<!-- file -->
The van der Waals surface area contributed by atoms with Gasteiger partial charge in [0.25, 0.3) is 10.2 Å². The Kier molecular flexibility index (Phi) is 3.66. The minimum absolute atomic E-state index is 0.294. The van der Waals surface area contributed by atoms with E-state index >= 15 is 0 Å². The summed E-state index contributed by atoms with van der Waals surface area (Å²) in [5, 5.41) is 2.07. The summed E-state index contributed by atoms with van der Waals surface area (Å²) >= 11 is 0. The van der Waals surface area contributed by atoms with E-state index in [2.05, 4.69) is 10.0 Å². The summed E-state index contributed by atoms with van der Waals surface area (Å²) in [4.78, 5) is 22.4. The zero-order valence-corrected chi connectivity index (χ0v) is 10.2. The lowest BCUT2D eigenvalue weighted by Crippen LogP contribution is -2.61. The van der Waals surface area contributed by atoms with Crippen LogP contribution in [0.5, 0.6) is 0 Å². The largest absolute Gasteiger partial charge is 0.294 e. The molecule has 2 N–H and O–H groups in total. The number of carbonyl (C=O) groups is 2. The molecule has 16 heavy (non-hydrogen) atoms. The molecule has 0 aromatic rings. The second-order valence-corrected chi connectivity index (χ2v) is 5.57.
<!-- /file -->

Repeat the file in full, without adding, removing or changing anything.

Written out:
The van der Waals surface area contributed by atoms with Gasteiger partial charge in [0.25, 0.3) is 10.2 Å². The Kier molecular flexibility index (Phi) is 3.66. The minimum absolute atomic E-state index is 0.294. The van der Waals surface area contributed by atoms with E-state index >= 15 is 0 Å². The summed E-state index contributed by atoms with van der Waals surface area (Å²) in [5, 5.41) is 2.07. The summed E-state index contributed by atoms with van der Waals surface area (Å²) >= 11 is 0. The van der Waals surface area contributed by atoms with E-state index in [2.05, 4.69) is 10.0 Å². The summed E-state index contributed by atoms with van der Waals surface area (Å²) in [4.78, 5) is 22.4. The zero-order valence-corrected chi connectivity index (χ0v) is 10.2. The lowest BCUT2D eigenvalue weighted by Crippen LogP contribution is -2.61. The van der Waals surface area contributed by atoms with Crippen LogP contribution in [0.5, 0.6) is 0 Å². The largest absolute Gasteiger partial charge is 0.294 e. The molecule has 2 N–H and O–H groups in total. The number of carbonyl (C=O) groups is 2. The molecule has 16 heavy (non-hydrogen) atoms. The molecule has 0 aromatic rings. The second-order valence-corrected chi connectivity index (χ2v) is 5.57.